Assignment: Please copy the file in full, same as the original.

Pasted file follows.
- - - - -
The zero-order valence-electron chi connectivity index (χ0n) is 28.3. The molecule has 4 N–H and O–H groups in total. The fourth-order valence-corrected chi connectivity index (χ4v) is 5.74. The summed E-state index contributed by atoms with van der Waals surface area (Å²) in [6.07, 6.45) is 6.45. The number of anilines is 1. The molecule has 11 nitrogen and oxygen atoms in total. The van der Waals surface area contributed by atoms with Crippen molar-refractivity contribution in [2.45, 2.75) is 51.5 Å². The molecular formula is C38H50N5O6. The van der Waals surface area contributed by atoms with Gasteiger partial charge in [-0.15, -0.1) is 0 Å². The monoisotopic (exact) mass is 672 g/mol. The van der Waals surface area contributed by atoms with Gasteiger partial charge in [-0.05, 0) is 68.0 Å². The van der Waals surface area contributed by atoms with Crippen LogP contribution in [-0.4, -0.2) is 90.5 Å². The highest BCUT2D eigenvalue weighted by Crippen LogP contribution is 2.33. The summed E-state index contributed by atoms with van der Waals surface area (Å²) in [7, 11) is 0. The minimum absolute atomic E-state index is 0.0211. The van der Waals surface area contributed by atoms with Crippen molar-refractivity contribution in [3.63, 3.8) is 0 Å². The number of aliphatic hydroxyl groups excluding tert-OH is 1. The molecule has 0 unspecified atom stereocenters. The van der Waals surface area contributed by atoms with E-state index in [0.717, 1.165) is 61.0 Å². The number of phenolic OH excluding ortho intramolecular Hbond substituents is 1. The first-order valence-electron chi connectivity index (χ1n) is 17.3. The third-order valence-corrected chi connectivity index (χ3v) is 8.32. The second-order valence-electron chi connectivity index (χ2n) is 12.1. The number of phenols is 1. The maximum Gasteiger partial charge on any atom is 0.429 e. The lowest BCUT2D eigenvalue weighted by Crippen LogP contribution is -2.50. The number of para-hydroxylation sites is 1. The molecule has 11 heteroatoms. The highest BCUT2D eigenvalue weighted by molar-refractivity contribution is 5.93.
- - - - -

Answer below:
The zero-order valence-electron chi connectivity index (χ0n) is 28.3. The molecule has 4 N–H and O–H groups in total. The fourth-order valence-corrected chi connectivity index (χ4v) is 5.74. The summed E-state index contributed by atoms with van der Waals surface area (Å²) in [6.07, 6.45) is 6.45. The number of anilines is 1. The molecule has 11 nitrogen and oxygen atoms in total. The van der Waals surface area contributed by atoms with Crippen molar-refractivity contribution in [2.45, 2.75) is 51.5 Å². The molecular formula is C38H50N5O6. The van der Waals surface area contributed by atoms with Gasteiger partial charge in [-0.15, -0.1) is 0 Å². The monoisotopic (exact) mass is 672 g/mol. The van der Waals surface area contributed by atoms with Gasteiger partial charge in [-0.05, 0) is 68.0 Å². The van der Waals surface area contributed by atoms with Crippen LogP contribution in [-0.4, -0.2) is 90.5 Å². The highest BCUT2D eigenvalue weighted by Crippen LogP contribution is 2.33. The summed E-state index contributed by atoms with van der Waals surface area (Å²) in [7, 11) is 0. The minimum absolute atomic E-state index is 0.0211. The van der Waals surface area contributed by atoms with Crippen molar-refractivity contribution in [3.63, 3.8) is 0 Å². The number of aliphatic hydroxyl groups excluding tert-OH is 1. The molecule has 0 unspecified atom stereocenters. The van der Waals surface area contributed by atoms with E-state index in [0.717, 1.165) is 61.0 Å². The number of phenolic OH excluding ortho intramolecular Hbond substituents is 1. The first-order valence-electron chi connectivity index (χ1n) is 17.3. The third-order valence-corrected chi connectivity index (χ3v) is 8.32. The second-order valence-electron chi connectivity index (χ2n) is 12.1. The number of phenols is 1. The maximum Gasteiger partial charge on any atom is 0.429 e. The lowest BCUT2D eigenvalue weighted by Crippen LogP contribution is -2.50. The number of para-hydroxylation sites is 1. The molecule has 11 heteroatoms. The highest BCUT2D eigenvalue weighted by molar-refractivity contribution is 5.93.